Back to the drawing board for Tom Wright, who wants drones in police chases
Image via AP.

Drone in Pennsylvania
One of the Senator's bills, as written, doesn't do what he wants.

Sen. Tom Wright will amend his bill expanding the ways law enforcement may use drones to include using the aerial devices in car chases.

The New Smyrna Beach Republican tells Florida Politics that using drones for car chases was his main purpose for filing the bill (SB 44). However, as tweaked Tuesday during a Senate Committee, the legislation only allows for collecting evidence after a crime or crash, as well as flood, wildfire, disaster or land management purposes.

That led to a moment during the committee meeting when Chairman Jason Pizzo asked the committee staff director to set the record straight after Wright insisted his intent was to let drones assist police during chases.

“Sometimes it’s like anything, you know so much about what you want, you forget to explain it,” Wright told Florida Politics.

The Senate Criminal Justice Committee still advanced his bill unanimously, even with reservations about privacy concerns.

Wright and committee members weighed those concerns against the possible lives saved.

“Here’s grandma or grandpa going to the grocery store, and all of a sudden, they’re in the middle of a high speed chase,” Wright said. “They never asked for that. And if we’re using a drone and we’re not chasing the bad guy, maybe he’ll just drive normal, too, and we can track him just right to his house.”

Ocala Republican Sen. Dennis Baxley told the committee he believes the state should use modern investigative and monitoring means when possible to eliminate police contact. But he acknowledged the legal questions and personal rights at stake.

“But if it’s on the tape, it happened,” he said.

Pizzo, a North Miami Beach Democrat and former Miami-Dade County Assistant State Attorney, said aerial imagery of a crime scene would help to present evidence to a jury. Miami Democratic Sen. Annette Taddeo voted for the bill, but said it still needs work.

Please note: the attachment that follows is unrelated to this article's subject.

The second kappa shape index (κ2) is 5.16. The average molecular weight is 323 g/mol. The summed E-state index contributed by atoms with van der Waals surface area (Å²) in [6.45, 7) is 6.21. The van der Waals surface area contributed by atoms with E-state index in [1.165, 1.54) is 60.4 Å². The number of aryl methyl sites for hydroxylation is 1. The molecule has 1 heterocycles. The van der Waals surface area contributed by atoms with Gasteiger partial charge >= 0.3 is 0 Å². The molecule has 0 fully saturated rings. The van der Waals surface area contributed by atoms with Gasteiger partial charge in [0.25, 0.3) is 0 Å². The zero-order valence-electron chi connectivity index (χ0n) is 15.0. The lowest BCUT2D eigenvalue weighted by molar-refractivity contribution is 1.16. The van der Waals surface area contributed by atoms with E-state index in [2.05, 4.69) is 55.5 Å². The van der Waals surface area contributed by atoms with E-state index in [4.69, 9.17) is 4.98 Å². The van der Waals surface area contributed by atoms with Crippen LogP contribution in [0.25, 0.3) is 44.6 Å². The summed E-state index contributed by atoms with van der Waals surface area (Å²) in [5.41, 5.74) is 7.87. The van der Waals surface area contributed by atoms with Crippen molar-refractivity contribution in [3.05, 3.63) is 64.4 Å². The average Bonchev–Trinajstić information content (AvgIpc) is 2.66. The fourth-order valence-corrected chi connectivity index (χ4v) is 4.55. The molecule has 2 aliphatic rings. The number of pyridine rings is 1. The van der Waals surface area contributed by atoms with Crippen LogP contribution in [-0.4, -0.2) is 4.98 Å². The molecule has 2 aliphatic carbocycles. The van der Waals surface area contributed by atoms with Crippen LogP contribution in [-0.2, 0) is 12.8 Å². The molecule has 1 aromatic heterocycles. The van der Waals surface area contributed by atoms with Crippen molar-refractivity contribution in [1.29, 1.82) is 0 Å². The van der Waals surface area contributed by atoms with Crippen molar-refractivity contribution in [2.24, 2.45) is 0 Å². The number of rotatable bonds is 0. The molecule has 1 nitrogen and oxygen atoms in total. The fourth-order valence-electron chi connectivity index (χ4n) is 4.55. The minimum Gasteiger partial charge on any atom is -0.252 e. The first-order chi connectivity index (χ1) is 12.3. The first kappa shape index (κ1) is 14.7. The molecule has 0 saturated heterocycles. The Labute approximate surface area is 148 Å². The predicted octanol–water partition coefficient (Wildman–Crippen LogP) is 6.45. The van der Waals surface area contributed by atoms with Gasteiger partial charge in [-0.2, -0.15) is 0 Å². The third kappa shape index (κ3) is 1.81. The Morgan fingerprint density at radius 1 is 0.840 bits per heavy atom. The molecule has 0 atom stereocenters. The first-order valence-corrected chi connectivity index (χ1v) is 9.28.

The bill’s amendment, which removed a provision that would have allowed law enforcement to use drones to monitor crowds of 50 people or more, allayed Riviera Beach Democrat Sen. Bobby Powell‘s concerns.

Wright told Florida Politics he expects the Federal Aviation Administration to approve drone uses for similar purposes even if Florida doesn’t. And many people’s privacy fears are already reality based on helicopters’ camera abilities and their freedom to fly over private property, he added.

Wright backed similar legislation last year, when Sarasota Republican Sen. Joe Gruters carried it. But then-Rules Committee Chair Lizabeth Benaquisto wouldn’t hear the bill, Wright said.

The Satellite Beach Police Department, Orange County Sheriff’s Office and Florida Fire Chief’s Association indicated their support for the bill Monday.

The bill’s next stop is the Senate Community Affairs committee. There is currently no House companion bill.

Another drone-related bill (SB 518/HB 433) this Session, filed by Hialeah Republican Sen. Manny Díaz and Pensacola Republican Rep. Alex Andrade, would let the state and local governments use drones to asses damage after natural disasters.

Renzo Downey

Renzo Downey covers state government for Florida Politics. After graduating from Northwestern University in 2019, Renzo began his reporting career in the Lone Star State, covering state government for the Austin American-Statesman. Shoot Renzo an email at [email protected] and follow him on Twitter @RenzoDowney.


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